Could Tech Giant Tax Boost Smaller Firms?
The G7 group of rich nations this week agreed on a new deal to ensure that multinational companies pay more tax. The historic agreement will look to battle tax avoidance and make companies pay tax in the countries in which they operate, with companies such as Facebook and Amazon likely to be affected.
The deal comes after years of negotiations and continued press around the lack of tax paid by some large firms. In May it was reported that Amazon paid no corporation tax in Europe on €44billion of income after a bumper year for the firm during lockdown.
It has also been estimated that Facebook has, in previous years, ended up paying a lower effective tax rate than many small and medium sized enterprises due, in part, to its ability to hire the best tax lawyers. So with a market dominated by tech giants now set to pay a higher rate of tax, will the door be opened for smaller firms?
The UK’s SME sector is among the most important to the overall health of the economy with 99.9% of private sector firms falling within the category. With this in mind, the UK economy will benefit widely from the growth of SMEs.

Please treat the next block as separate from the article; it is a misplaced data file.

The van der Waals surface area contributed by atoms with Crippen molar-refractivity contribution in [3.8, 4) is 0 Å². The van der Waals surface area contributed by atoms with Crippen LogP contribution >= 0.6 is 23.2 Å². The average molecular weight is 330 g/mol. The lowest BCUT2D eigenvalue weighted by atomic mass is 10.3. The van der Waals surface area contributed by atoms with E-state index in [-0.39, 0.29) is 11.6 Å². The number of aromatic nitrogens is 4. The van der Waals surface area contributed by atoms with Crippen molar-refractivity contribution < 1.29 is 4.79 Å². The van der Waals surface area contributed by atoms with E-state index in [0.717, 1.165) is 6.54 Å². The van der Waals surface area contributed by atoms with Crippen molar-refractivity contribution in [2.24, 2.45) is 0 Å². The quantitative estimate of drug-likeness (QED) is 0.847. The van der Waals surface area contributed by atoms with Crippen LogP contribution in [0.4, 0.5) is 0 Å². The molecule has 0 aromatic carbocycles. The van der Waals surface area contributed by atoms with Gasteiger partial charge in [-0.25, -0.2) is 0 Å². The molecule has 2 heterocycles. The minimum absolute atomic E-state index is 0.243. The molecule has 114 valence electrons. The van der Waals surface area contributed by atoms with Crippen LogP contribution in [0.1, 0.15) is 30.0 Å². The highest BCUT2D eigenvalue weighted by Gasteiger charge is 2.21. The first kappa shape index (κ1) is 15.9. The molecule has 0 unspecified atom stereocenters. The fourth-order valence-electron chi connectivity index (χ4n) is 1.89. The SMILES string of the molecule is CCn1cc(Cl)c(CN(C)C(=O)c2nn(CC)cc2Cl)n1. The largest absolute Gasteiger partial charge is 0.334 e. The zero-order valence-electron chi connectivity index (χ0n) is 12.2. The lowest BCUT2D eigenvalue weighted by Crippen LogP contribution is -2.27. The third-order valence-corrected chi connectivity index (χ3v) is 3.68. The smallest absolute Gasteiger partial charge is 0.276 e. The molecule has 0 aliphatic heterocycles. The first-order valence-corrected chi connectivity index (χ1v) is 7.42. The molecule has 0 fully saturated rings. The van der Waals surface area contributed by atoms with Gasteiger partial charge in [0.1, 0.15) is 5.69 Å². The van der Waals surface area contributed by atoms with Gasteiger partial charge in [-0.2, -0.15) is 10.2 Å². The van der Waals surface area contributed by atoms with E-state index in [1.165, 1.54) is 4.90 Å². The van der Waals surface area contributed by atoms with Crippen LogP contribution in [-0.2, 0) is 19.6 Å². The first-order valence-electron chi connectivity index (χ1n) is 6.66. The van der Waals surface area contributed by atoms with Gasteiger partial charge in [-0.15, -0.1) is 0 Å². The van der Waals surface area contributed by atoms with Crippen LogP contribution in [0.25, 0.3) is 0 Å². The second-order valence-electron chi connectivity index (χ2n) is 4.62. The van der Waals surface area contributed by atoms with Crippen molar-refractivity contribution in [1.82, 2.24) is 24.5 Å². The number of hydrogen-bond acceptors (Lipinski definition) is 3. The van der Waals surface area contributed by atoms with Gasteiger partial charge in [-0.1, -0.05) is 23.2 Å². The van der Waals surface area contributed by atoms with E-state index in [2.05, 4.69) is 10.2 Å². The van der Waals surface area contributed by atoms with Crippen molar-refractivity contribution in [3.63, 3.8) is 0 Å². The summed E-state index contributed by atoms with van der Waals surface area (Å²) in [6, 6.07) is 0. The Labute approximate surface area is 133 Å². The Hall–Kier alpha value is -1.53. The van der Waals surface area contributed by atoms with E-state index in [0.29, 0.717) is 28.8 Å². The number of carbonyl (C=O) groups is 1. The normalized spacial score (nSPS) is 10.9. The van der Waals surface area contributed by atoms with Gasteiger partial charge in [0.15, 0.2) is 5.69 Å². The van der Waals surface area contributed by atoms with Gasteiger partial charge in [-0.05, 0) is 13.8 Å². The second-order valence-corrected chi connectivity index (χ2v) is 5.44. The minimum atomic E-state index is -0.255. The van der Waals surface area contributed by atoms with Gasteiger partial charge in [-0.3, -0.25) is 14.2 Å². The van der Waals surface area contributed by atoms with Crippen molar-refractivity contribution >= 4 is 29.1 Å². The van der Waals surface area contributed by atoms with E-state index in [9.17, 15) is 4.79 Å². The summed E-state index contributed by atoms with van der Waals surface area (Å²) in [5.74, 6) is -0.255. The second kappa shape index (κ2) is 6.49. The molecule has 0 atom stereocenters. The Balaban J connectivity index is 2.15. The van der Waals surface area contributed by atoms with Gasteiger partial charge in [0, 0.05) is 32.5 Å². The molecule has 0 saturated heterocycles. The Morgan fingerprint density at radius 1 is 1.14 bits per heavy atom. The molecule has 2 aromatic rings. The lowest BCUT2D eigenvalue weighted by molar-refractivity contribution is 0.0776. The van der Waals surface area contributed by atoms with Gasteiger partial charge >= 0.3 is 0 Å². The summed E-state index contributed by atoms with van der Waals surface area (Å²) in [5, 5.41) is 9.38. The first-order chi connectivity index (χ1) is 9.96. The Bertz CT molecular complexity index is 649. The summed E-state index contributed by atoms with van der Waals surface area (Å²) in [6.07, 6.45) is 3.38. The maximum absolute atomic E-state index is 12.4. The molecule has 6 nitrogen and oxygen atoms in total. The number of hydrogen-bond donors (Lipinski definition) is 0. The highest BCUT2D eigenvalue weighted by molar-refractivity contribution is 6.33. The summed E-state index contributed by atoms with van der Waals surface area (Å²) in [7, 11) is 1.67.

Small businesses are among the most resilient and determined and so the chance to have a more level playing field in the tax arena will be welcome news. Startups competing in any of the fields that are currently dominated by multinationals affected by this deal may see an opportunity to disrupt in a way that would have been more difficult beforehand.
The Chancellor has already made it clear that small firms be supported in this sphere by staggering the increase in corporation tax depending on the amount of profit made, and increased tax take from large firms should reduce the burden on the rest of the economy. This remains a complex issue but for disruptors in industries that are led by a giant it looks like good news.
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